It is osteoarthritis (= progressive wear of the cartilage) of the big toe joint. It may or may not be associated with a deformity of the big toe.


Hallux rigidus can be painless for a long time, there is a progressive stiffening of the joint and the formation of ossifications around the big toe. The pain can evolve by inflammatory outbreaks or also be due to the friction of the ossifications in the shoes.


Before surgery, treatment is limited to adapting the footwear to avoid pain associated with friction. Infiltrations can be carried out at the beginning stage to stop the inflammatory outbreaks. Surgical treatment is indicated if symptoms persist and a distinction is made between conservative treatment (= the joint is preserved) and non-conservative treatment (= the joint is not preserved).

Surgical procedures and techniques

In conservative treatment, painful ossifications are removed to reduce the discomfort associated with friction and other actions can be taken to maintain the mobility of the joint. In non-conservative treatment, the ossifications are also removed and the big toe joint is either blocked (= arthrodesis) or replaced by a prosthesis. The choice between the different surgical treatments is made by the surgeon according to the examination, the x-rays and after discussion with the patient.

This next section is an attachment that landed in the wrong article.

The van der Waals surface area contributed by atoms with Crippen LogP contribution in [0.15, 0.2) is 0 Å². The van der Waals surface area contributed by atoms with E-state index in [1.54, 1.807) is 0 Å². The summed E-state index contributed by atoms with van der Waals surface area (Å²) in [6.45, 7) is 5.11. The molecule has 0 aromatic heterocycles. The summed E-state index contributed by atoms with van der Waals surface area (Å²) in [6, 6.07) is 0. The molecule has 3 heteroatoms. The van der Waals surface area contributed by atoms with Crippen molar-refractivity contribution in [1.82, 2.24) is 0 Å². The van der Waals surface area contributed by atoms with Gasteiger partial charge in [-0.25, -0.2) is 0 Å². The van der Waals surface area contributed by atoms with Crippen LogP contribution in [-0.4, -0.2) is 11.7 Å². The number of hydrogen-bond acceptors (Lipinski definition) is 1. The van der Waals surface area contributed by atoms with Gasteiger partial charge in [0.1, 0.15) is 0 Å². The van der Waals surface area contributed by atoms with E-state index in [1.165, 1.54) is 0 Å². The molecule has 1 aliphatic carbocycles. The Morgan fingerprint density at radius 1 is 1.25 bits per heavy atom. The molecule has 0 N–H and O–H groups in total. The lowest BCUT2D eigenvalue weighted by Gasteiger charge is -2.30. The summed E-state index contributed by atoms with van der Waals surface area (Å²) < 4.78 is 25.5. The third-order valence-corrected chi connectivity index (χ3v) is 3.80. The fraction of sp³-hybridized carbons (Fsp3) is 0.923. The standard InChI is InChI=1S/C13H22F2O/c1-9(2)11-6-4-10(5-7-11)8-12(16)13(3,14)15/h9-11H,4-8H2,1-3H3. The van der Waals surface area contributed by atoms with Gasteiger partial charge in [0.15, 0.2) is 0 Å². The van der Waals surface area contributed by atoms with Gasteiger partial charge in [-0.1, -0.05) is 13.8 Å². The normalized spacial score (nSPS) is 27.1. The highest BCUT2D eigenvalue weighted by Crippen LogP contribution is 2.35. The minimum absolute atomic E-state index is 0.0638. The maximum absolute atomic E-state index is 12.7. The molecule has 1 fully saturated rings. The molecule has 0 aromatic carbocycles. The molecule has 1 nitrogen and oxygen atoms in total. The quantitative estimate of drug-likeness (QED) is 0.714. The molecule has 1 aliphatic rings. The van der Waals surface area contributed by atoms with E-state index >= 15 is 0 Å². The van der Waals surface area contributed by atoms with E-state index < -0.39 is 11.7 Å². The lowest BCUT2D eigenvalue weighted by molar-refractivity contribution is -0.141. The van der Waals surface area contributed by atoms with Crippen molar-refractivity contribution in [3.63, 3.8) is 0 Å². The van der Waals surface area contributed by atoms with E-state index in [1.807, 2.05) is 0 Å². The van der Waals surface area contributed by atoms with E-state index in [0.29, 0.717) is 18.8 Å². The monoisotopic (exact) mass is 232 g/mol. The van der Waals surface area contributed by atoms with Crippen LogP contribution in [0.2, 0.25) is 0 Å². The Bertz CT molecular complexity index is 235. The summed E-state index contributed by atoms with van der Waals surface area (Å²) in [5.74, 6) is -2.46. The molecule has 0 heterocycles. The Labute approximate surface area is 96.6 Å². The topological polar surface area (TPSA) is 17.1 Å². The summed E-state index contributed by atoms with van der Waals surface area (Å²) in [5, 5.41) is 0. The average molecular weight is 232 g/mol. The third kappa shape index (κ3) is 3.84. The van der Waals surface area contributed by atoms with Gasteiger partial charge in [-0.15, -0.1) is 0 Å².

Operative suites

It all depends on the gesture performed, in some cases resumption of walking with flexible shoes and early mobilization is recommended to avoid stiffening of the joint. In other cases (arthrodesis) it is necessary to resume walking on a rigid medical shoe (the time for bone consolidation).

frequently asked Questions

Can we walk normally with arthrodesis of the big toe?

YES: The goal of arthrodesis of the big toe is to block a painful and often stiff joint due to osteoarthritis. There is no specific fit after arthrodesis, the goal is to regain normal fit. You can walk normally and even run with arthrodesis of the big toe.


What are the risks when operating a hallux rigidus?

The main risk when operating a hallux rigidus, in particular to remove painful ossifications, is to have a stiffness of the joint sometimes requiring rehabilitation and delaying the resumption of normal walking. It is also possible that the conservative surgery will not completely relieve the pain of osteoarthritis that progresses on its own. In the event of arthrodesis, the main disadvantage is linked to bone consolidation which can sometimes take 3 months to appear and therefore require the wearing of specific shoes until everything is solid and painless.